A Day In The Life III

This year #paperOTD (or paper of the day for any readers not on Twitter) did not go well for me. I’ve been busy with lots of things and I’m now reviewing more grants than last year because I am doing more committee work. This means I am finding less time to read one paper per day. Nonetheless I will round up the stats for this year. I only managed to read a paper on 59.2% of available days…

The top ten journals that published the papers that I read:

  • 1 Nat Commun
  • 2 J Cell Biol
  • 3 Nature
  • 4= Cell
  • 4= eLife
  • 4= Traffic
  • 7 Science
  • 8= Dev Cell
  • 8= Mol Biol Cell
  • 8= Nat Cell Biol

Nature Communications has published some really nice cell biology this year and I’m not surprised it’s number one. Also, I read more papers in Cell this year compared to last. The papers I read are mainly recent. Around 83% of the papers were published in 2015. Again, a significant fraction (42%) of the papers have statistical errors. Funnily enough there were no preprints in my top ten. I realised that I tend to read these when approving them as an affiliate (thoroughly enough for #paperOTD if they interest me) but I don’t mark them in the database.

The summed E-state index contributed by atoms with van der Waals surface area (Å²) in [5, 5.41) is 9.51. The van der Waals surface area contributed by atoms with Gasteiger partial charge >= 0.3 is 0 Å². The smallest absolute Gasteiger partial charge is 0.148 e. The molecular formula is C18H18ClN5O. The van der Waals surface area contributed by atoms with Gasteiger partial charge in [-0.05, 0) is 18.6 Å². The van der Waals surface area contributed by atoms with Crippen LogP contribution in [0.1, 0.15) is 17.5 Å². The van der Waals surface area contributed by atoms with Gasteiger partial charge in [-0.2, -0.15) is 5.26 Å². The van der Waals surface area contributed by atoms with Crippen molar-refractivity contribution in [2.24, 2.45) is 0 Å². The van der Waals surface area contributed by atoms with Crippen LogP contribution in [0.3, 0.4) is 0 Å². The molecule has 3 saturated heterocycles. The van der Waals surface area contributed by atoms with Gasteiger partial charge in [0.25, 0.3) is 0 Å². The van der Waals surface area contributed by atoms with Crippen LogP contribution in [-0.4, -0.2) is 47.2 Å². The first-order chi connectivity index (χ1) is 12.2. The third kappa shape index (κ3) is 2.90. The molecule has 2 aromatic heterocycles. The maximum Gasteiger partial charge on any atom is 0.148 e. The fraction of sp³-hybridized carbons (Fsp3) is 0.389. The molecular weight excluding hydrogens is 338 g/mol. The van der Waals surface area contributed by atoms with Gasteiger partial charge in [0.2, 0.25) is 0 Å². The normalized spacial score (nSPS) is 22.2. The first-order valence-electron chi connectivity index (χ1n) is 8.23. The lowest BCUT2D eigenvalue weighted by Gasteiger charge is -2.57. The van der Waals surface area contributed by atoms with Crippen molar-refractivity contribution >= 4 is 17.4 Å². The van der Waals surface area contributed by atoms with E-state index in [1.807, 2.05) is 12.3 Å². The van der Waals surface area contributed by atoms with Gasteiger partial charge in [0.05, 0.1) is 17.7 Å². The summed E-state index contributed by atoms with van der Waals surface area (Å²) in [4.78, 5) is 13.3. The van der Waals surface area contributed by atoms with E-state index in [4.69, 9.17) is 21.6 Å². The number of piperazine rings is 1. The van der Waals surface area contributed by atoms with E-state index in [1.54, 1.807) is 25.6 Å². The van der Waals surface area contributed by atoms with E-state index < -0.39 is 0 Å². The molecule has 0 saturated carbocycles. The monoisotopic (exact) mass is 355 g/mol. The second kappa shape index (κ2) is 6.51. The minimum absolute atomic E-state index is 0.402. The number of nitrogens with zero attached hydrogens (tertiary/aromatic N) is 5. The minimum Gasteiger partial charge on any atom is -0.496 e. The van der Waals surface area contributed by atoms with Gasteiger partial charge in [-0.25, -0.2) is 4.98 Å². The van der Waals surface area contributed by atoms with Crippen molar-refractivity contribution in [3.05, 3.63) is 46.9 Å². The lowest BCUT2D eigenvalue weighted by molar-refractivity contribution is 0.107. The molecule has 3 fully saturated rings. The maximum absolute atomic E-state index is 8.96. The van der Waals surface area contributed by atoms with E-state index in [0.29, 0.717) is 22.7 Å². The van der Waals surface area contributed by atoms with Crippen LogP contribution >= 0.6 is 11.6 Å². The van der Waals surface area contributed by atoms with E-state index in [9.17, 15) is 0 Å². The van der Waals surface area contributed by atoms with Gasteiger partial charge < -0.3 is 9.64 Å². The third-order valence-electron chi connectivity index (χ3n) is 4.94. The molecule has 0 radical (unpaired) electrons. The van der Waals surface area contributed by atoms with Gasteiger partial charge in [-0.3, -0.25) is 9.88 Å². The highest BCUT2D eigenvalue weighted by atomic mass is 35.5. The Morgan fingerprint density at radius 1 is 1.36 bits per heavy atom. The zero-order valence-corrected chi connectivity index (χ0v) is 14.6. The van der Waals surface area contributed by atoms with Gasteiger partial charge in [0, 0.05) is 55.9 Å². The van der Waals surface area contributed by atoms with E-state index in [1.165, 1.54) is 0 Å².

I think my favourite paper was this one on methods to move organelles around cells using light, see also this paper for a related method. I think I’ll try again next year to read one paper per day. I’m a bit worried that if I don’t attempt this, I simply won’t read any papers in detail.


I also resolved to read one book per month in 2015. I managed this in 2014, but fell short in 2015 just like with #paperOTD. The best book from a limited selection was Matthew Cobb’s Life’s Greatest Secret. A tale of the early days of molecular biology, as it happened. I was a bit sceptical that Matthew could bring anything new to this area of scientific history. Having read Eighth Day of Creation, and then some pale imitations, I thought that this had pretty much been covered completely. This book however takes a fresh perspective and it’s worth reading. Matthew has a nice writing style, animating the dusty old main characters with a insightful detail as he goes along. Check it out.